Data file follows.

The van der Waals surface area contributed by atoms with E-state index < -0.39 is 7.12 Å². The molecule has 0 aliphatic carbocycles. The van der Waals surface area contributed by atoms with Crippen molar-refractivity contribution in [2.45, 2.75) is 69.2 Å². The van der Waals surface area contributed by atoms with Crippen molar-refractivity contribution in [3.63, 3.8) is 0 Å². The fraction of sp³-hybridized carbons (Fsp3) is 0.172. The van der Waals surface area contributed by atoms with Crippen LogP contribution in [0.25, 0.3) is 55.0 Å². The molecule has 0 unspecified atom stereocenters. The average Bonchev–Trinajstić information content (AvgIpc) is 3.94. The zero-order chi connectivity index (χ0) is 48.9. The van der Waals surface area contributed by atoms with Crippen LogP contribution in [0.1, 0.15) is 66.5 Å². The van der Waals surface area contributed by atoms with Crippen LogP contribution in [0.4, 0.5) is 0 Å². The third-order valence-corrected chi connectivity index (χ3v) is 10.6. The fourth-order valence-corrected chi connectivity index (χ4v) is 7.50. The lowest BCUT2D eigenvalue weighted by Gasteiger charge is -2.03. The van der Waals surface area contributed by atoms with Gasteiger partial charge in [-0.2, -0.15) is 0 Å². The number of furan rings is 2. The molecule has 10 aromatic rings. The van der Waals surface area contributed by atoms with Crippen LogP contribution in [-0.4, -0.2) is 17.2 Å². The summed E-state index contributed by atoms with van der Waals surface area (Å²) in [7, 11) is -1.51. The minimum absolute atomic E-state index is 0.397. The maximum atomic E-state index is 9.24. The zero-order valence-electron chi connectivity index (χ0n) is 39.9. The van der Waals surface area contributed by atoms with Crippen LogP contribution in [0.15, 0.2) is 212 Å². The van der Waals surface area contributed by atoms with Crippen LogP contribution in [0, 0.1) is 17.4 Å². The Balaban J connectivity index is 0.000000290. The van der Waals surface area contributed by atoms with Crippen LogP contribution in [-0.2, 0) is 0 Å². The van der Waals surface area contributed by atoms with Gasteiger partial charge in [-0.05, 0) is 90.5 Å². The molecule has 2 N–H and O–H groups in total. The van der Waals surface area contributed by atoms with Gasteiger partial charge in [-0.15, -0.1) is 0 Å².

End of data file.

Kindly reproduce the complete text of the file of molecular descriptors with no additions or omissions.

The van der Waals surface area contributed by atoms with E-state index < -0.39 is 7.12 Å². The molecule has 0 aliphatic carbocycles. The van der Waals surface area contributed by atoms with Crippen molar-refractivity contribution in [2.45, 2.75) is 69.2 Å². The van der Waals surface area contributed by atoms with Crippen molar-refractivity contribution in [3.63, 3.8) is 0 Å². The fraction of sp³-hybridized carbons (Fsp3) is 0.172. The van der Waals surface area contributed by atoms with Crippen LogP contribution in [0.25, 0.3) is 55.0 Å². The molecule has 0 unspecified atom stereocenters. The average Bonchev–Trinajstić information content (AvgIpc) is 3.94. The zero-order chi connectivity index (χ0) is 48.9. The van der Waals surface area contributed by atoms with Crippen LogP contribution in [0.1, 0.15) is 66.5 Å². The van der Waals surface area contributed by atoms with Crippen LogP contribution in [0.4, 0.5) is 0 Å². The third-order valence-corrected chi connectivity index (χ3v) is 10.6. The fourth-order valence-corrected chi connectivity index (χ4v) is 7.50. The lowest BCUT2D eigenvalue weighted by Gasteiger charge is -2.03. The van der Waals surface area contributed by atoms with Gasteiger partial charge in [-0.2, -0.15) is 0 Å². The number of furan rings is 2. The molecule has 10 aromatic rings. The van der Waals surface area contributed by atoms with Crippen LogP contribution in [-0.4, -0.2) is 17.2 Å². The summed E-state index contributed by atoms with van der Waals surface area (Å²) in [7, 11) is -1.51. The minimum absolute atomic E-state index is 0.397. The maximum atomic E-state index is 9.24. The zero-order valence-electron chi connectivity index (χ0n) is 39.9. The van der Waals surface area contributed by atoms with Crippen LogP contribution in [0.15, 0.2) is 212 Å². The van der Waals surface area contributed by atoms with Crippen LogP contribution in [0, 0.1) is 17.4 Å². The Balaban J connectivity index is 0.000000290. The van der Waals surface area contributed by atoms with Crippen LogP contribution in [-0.2, 0) is 0 Å². The van der Waals surface area contributed by atoms with Gasteiger partial charge in [-0.05, 0) is 90.5 Å². The molecule has 2 N–H and O–H groups in total. The van der Waals surface area contributed by atoms with Gasteiger partial charge in [-0.15, -0.1) is 0 Å².